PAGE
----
Isaiah Pead Bob Mangine hospital

Former NFL running back Isaiah Pead’s football career abruptly ended thanks to a single-car crash this past weekend. We now know that Pead lost part of his leg in the crash.

While on his weekly radio show Wednesday, University of Cincinnati football coach Tommy Tuberville—the coach of Pead’s alma mater and the one who earlier broke the news that Pead’s NFL career was over—revealed that Pead lost part of his leg in the accident.

The single-car crash ended up with Pead being ejected from the vehicle and, according to Tuberville, ultimately losing part of a limb:

“It’s devastating, because he lost part of his left leg,” Tuberville said. “He’ll never play again, obviously. It’s just devastating.”

“You try to tell these kids to watch your speed or watch things,” Tuberville said. “There was nothing involved other than speed, and he had a blowout. When you have a blowout, you can’t control the car.”

“Heck of a football player,” Tuberville said. “I’ve gotten to know him quite well. He’d come to the office and work out with our players. I actually worked out with him one day, or tried to, tried to stay up with him. Great kid.”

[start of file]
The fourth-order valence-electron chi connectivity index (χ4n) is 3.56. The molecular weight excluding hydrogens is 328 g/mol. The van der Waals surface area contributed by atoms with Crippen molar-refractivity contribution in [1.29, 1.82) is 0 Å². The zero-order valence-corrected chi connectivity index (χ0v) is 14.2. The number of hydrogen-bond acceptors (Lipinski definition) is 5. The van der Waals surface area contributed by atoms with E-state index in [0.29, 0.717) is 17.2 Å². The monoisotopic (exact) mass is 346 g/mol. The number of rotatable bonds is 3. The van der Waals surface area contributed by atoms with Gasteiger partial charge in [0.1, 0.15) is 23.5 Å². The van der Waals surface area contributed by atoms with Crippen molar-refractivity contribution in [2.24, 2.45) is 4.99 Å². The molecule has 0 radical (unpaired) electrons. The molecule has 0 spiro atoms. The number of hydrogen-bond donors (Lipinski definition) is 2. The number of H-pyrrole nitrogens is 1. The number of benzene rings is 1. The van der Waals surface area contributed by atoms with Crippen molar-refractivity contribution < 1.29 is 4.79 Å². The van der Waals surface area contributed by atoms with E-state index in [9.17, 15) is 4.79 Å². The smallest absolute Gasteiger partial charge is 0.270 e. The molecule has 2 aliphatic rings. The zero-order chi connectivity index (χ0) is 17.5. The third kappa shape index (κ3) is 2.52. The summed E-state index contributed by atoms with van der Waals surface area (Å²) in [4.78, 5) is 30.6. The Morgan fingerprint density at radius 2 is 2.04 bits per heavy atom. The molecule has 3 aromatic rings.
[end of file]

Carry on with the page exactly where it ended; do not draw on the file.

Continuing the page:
Though Pead played with the Bearcats before Tuberville’s arrival, Tuberville said he became friends with him, as he was often around the Cincinnati facilities. Pead, a 2012 second-round pick, was a member of the St. Louis (now Los Angeles) Rams from that year through 2015, and was with the Miami Dolphins earlier this season before being cut. He reportedly was trying to get back to the NFL and recently received interest from Kansas City. But now it looks like those plans won’t come to fruition thanks to his injuries here.

As of now, we don’t know exactly how much of his leg Pead lost. The crash occurred this past weekend while Pead was travelling with fellow former Cincinnati player Wesley Richardson (who has been released from hospital). Reports have said drugs and alcohol are not suspected to be factors, but speed may have been; witnesses said the car was going at speeds as high as 90 miles per hour.

How this entire story has played out has just been strange. We continue to get bits and pieces, and mostly just from only the coach of Pead’s alma mater. Regardless, it is a sad situation. But Pead seems to be doing well; he was smiling during a visit Wednesday from long-time Cincinnati trainer Bob Mangine (the photo up top). Here’s wishing Pead the best in his recovery.

[Sporting News]

About Ryan Williamson

Ryan is a recent graduate of the University of Missouri and has recently returned to his Minnesota roots. He previously has worked for the Columbia Missourian, KFAN radio in Minneapolis and Feel free to email me at rwilliamson29 AT Gmail dot com.